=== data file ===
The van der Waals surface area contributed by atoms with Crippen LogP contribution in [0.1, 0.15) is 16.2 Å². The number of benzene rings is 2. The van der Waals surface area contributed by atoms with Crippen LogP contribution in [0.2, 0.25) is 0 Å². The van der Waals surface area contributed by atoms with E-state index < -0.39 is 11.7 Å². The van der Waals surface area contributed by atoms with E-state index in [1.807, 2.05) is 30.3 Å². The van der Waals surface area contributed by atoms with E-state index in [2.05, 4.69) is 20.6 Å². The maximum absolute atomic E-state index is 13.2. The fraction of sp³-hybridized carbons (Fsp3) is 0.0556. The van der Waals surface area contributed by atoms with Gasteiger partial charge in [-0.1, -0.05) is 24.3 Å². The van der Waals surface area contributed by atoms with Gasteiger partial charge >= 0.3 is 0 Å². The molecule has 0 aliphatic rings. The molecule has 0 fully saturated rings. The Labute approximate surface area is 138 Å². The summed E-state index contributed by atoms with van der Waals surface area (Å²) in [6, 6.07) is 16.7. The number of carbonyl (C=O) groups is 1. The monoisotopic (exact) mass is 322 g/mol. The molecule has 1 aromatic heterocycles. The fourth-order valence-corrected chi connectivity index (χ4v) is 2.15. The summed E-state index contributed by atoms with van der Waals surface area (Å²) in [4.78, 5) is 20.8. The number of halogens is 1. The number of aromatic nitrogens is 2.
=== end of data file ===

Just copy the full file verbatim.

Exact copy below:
The van der Waals surface area contributed by atoms with Crippen LogP contribution in [0.1, 0.15) is 16.2 Å². The number of benzene rings is 2. The van der Waals surface area contributed by atoms with Crippen LogP contribution in [0.2, 0.25) is 0 Å². The van der Waals surface area contributed by atoms with E-state index < -0.39 is 11.7 Å². The van der Waals surface area contributed by atoms with E-state index in [1.807, 2.05) is 30.3 Å². The van der Waals surface area contributed by atoms with E-state index in [2.05, 4.69) is 20.6 Å². The maximum absolute atomic E-state index is 13.2. The fraction of sp³-hybridized carbons (Fsp3) is 0.0556. The van der Waals surface area contributed by atoms with Gasteiger partial charge in [-0.1, -0.05) is 24.3 Å². The van der Waals surface area contributed by atoms with Gasteiger partial charge >= 0.3 is 0 Å². The molecule has 0 aliphatic rings. The molecule has 0 fully saturated rings. The Labute approximate surface area is 138 Å². The summed E-state index contributed by atoms with van der Waals surface area (Å²) in [6, 6.07) is 16.7. The number of carbonyl (C=O) groups is 1. The monoisotopic (exact) mass is 322 g/mol. The molecule has 1 aromatic heterocycles. The fourth-order valence-corrected chi connectivity index (χ4v) is 2.15. The summed E-state index contributed by atoms with van der Waals surface area (Å²) in [4.78, 5) is 20.8. The number of halogens is 1. The number of aromatic nitrogens is 2.